First , the FY 2001 budget proposes a bold new initiative in nanotechnology research.  This effort, known as the National Nanotechnology Initiative, will provide a $225 million increase in the emerging fields of nanoscience and nanoengineering - nearly doubling the current federal investment.  Roughly 70 percent of this new funding will go to university-based research.  This investment will also help meet the growing demand for workers with nanoscale science and engineering skills.  The Administration believes that nanotech will have a profound impact on our economy and society in the early 21st century, perhaps comparable to that of information technology or cellular, genetic, and molecular biology - in part because it is likely to impact all these fields and many more.  There was a rather extraordinary exchange in my recent House Appropriations hearing when a Congressman raised a question about whether nanotech might mean the end of sigmoidoscopies . . . but maybe this is not the time or place for that discussion either.  And I'll spare you the graphics of the exchange with the Committee.

The second interagency initiative the President highlighted in his S&T budget will build on our national investments in fundamental research in information technology with a $600 million increase.  The basic goals driving our Information Technology for the Twenty-First Century initiative include:

· Long-term information technology research that will lead to fundamental advances in computing and communications;

· Investments in advanced computing for science, engineering and national goals; and

· Study of the economic and social implications of the information revolution and training the IT workforce, with a special emphasis on ensuring that all Americans can benefit from these technologies.

The President's S&T budget plots a bold course of strategic growth and prosperity through discovery.  Many people, especially the President and the Vice President, worked very hard to present this $3 billion increase to Congress with the hope - even the expectation - that we could work with the membership on a bipartisan basis to see it successfully enacted.

That's why it is especially galling this year to find ourselves - yet again - confronted with Congressional budget resolutions that threaten our ability to adequately fund the S&T investments needed to carry our nation into the 21st century.  There are members of Congress - in both parties -   who are trying to help.  I particularly want to acknowledge the efforts of Congressmen Rush Holt and

Vern Ehlers and Senator Edward Kennedy, who have worked to add $1 billion for R&D to the Budget Resolutions.  But the Budget Committee Chairmen have established shortsighted spending priorities and budget ceilings that could translate into severe cuts for many vitally important programs.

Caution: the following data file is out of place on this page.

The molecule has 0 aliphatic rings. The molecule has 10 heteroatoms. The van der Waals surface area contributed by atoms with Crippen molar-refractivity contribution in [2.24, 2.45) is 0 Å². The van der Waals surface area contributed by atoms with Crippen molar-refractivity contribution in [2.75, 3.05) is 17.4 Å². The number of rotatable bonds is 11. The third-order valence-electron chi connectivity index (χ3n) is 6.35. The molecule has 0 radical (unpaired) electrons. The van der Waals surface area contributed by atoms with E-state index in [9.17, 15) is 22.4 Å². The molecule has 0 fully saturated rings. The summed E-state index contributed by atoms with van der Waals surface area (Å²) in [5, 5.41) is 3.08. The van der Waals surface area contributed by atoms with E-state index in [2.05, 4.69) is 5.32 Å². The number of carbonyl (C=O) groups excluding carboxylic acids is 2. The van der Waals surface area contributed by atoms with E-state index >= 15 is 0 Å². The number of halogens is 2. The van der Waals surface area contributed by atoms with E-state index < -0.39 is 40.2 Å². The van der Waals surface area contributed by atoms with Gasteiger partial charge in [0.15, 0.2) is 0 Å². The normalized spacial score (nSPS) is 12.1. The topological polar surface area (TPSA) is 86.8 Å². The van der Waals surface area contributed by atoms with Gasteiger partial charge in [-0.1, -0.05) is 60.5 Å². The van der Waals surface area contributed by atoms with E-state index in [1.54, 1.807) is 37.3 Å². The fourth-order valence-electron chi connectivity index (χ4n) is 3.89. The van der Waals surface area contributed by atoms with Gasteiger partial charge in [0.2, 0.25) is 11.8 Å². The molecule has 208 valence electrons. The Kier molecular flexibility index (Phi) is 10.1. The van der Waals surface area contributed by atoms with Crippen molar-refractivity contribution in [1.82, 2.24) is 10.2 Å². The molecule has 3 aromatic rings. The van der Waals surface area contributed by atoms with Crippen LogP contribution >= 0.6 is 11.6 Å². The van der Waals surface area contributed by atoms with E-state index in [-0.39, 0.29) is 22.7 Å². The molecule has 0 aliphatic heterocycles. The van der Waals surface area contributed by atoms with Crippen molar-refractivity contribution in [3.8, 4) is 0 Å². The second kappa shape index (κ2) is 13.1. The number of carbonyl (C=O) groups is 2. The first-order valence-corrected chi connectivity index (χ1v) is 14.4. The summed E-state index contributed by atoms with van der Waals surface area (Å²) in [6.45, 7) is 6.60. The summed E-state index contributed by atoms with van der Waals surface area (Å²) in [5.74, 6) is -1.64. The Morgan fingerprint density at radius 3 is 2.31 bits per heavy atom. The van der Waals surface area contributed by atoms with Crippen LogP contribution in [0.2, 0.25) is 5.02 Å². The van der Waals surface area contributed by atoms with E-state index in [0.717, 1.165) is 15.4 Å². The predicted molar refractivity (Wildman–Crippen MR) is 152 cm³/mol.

If allowed to proceed unchecked, Congress could stall our progress toward national goals and toward balance in a healthy R&D portfolio precisely at the moment in history when we can best afford to invest in America's future.  As of today, the Republicans' budget plans reduce the discretionary accounts by $17 billion below the President's request.  And Mr. Domenici and Mr. Kasich indicated that they would spend more on defense (about $500 million higher than the President requested), and would equal or beat the President's request on education, veterans' medical care, and NIH.  The result is that all the rest of non-defense discretionary spending must be cut deeply in order to meet the ceiling imposed by the Budget Committee Chairmen - our estimates show this will need to be on the order of a 10 percent cut.  Clearly, as President Clinton recently stated, a budget that shortchanges critical national priorities, like R&D, is not the best path for our nation.  The American people agree with the President on this.

So please, we must not become complacent in the face of "sense of the House" or "sense of the Senate" resolutions to provide increases to Function 250 that don't meet the President's request. We should remember that our S&T budget is not just a balance sheet, it's a blueprint for our future.  How regrettable then to see Congress falling back into its familiar nasty partisanship proposing a flawed budget that is a blueprint for chaos.  The Congressional budget resolution, based on irresponsible tax cuts, would make sharp reductions in key S&T priorities and shortchange critical national investments.  It targets valuable science programs that are vital to keeping the United States in the front ranks of research and innovation.  Such a budget would be unrealistic, unwise, and unconscionable and would fail America's scientists and engineers by pretending they should do more with less.  There's a lot of work to be done if we want a good R&D budget at the end of this appropriations cycle.  Each of you needs to become deeply involved in this effort.

CONCERNS ABOUT THE FUTURE OF S&T

Let me now turn to some longer-term issues: